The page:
Searching \ for 'PIC Timing Routines' in subject line. ()
Make payments with PayPal - it's fast, free and secure! Help us get a faster server
FAQ page: www.piclist.com/techref/microchip/devices.htm?key=pic
Search entire site for: 'PIC Timing Routines'.

Truncated match.
PICList Thread
'PIC Timing Routines'
2000\01\25@144850 by James Paul

flavicon
face
All,

I am in need of a 10 mS and a 100 mS routine to run on a PIC.
I know I can write them, but if there are some out there, it
would be quicker to use those already written.  If you have
such an animal, and would feel like sharing it, or have a
pointer to one, please let me know ASAP.  I am trying to do
a quick and dirty test fixture, and time is short.   Help me
out if you can.

                                      Thanks and Regards,

                                             Jim

spam_OUTjimTakeThisOuTspamjpes.com

2000\01\25@151014 by Quitt, Walter

flavicon
face
TIP:

This is 1 interrupt.  Set up a timer for 10ms.
Every interrupt service the 10ms stuff.  Keep
a countdown var (in the file register space)
and when it reaches zero, reset it and service
your 100ms stuff.

Setting a timer for your PIC is well described
in the Data Sheets and App Notes from Microchip.
This is about a dozen lines of code.

GL,
Walt...

{Original Message removed}

2000\01\25@151834 by Sean Breheny

face picon face
Hi Jim,

You might want to take a look at

http://www.people.cornell.edu/pages/shb7/lop.html

especially the "results" section. It gives three types of PIC delay loops,
along with parameters for two of them which will give exact 10,000 100,000
and 1 million cycle delays.

Sean

At 11:46 AM 1/25/00 -0800, you wrote:
{Quote hidden}

| Sean Breheny
| Amateur Radio Callsign: KA3YXM
| Electrical Engineering Student
\--------------=----------------
Save lives, please look at http://www.all.org
Personal page: http://www.people.cornell.edu/pages/shb7
shb7spamKILLspamcornell.edu ICQ #: 3329174

2000\01\25@152050 by Alice Campbell

flavicon
face
;------------------------------------------
;call with no. of ms in work
delay_xms               ;uses temp, temp1  check for reg. conflicts
       movwf   temp1   ;1      # ms in work
ms_dely
       movlw   .110    ;1  for fast crystal makes 1 millisecond
       movwf   temp    ;1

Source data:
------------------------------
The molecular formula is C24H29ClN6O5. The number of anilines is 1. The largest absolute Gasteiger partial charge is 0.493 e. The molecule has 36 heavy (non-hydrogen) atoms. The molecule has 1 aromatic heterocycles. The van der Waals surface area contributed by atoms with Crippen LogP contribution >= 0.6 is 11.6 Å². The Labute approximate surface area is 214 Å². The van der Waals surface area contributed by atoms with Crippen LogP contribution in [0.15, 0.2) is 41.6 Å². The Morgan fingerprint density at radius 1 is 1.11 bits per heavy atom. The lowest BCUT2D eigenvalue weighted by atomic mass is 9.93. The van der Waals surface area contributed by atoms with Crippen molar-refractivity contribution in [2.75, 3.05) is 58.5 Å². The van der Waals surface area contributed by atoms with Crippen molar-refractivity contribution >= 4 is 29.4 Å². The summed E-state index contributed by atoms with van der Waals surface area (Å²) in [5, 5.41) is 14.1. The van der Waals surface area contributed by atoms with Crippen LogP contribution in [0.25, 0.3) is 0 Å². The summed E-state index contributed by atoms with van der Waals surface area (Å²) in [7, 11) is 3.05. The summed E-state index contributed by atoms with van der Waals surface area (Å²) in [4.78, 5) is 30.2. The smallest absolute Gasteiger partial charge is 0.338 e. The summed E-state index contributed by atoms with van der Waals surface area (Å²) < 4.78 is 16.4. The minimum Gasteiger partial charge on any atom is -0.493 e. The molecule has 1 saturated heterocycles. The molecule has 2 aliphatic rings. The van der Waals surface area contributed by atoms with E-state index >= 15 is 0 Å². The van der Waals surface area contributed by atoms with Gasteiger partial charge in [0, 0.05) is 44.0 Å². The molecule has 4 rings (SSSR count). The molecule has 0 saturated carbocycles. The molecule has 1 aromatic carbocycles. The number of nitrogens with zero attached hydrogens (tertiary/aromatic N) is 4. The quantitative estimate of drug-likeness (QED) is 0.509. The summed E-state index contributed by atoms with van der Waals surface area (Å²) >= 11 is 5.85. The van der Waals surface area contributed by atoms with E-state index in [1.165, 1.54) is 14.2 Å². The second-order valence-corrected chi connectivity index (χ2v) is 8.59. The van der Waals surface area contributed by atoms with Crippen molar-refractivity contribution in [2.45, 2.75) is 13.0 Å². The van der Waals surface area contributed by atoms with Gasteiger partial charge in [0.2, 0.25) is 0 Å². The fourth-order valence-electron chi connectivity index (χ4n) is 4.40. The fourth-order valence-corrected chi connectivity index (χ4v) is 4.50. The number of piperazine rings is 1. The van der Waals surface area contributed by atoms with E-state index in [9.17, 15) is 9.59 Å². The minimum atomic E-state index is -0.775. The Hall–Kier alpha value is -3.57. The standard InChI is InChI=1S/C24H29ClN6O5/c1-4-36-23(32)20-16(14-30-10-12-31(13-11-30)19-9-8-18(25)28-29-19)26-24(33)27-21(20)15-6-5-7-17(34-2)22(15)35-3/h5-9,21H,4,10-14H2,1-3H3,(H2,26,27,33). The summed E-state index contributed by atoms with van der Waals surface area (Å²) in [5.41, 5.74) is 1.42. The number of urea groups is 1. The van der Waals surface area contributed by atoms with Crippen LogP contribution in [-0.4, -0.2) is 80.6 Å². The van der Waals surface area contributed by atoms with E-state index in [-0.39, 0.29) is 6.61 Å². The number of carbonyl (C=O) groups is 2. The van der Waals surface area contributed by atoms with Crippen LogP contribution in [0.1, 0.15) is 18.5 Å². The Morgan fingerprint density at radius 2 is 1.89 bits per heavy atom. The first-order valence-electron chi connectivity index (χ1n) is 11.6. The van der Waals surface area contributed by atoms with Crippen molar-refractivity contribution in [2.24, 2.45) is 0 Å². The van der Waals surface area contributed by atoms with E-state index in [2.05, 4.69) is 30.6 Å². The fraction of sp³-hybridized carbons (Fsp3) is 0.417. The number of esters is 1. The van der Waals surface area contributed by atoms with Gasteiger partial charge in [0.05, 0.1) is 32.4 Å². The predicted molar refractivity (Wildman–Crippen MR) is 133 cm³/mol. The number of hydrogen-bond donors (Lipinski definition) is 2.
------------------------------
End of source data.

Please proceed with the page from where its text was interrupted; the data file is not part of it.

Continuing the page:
dlylp   clrwdt                   ;1pretty short duty cycle i use wdt a lot
       nop             ;1
       decfsz  temp,f  ;1
       goto    dlylp   ;2
       decfsz  temp1   ;1
       goto    ms_dely ;2
       return
;-------------------------------------------------------------
alice



{Quote hidden}

2000\01\25@153936 by Don McKenzie

flavicon
face
James Paul wrote:
>  I am in need of a 10 mS and a 100 mS routine to run on a PIC.
>  I know I can write them, but if there are some out there, it
>  would be quicker to use those already written.  If you have
>  such an animal, and would feel like sharing it, or have a
>  pointer to one, please let me know ASAP.  I am trying to do
>  a quick and dirty test fixture, and time is short.   Help me
>  out if you can.

; PAUSE time
; A general-purpose delay routine that puts the PIC into a do-nothing
; loop for a 16-bit number of milliseconds (1 to 65535) at 4 MHz.
Requires
; 16 cycles of overhead for call, return and other processing.

found at:
http://www.dontronics.com/convert2.html#pause

Don McKenzie    EraseMEdonspam_OUTspamTakeThisOuTdontronics.com      http://www.dontronics.com

World's Largest Range of Atmel/AVR and  PICmicro Hardware and  Software.
Free Basic Compiler and Programmer http://www.dontronics.com/runavr.html

2000\01\25@161417 by Sean Breheny
face picon face
Hi Alice,

What xtal freq. is this meant for? I count 551 cycles for the inner loop,
so it would be around 2.2 Mhz as far as I can see. Is that right?

Sean

At 12:08 AM 1/25/00 PST, you wrote:
{Quote hidden}

| Sean Breheny
| Amateur Radio Callsign: KA3YXM
| Electrical Engineering Student
\--------------=----------------
Save lives, please look at http://www.all.org
Personal page: http://www.people.cornell.edu/pages/shb7
shb7spamspam_OUTcornell.edu ICQ #: 3329174

2000\01\25@164132 by Andrew T Kelley

picon face
4 MHz clock.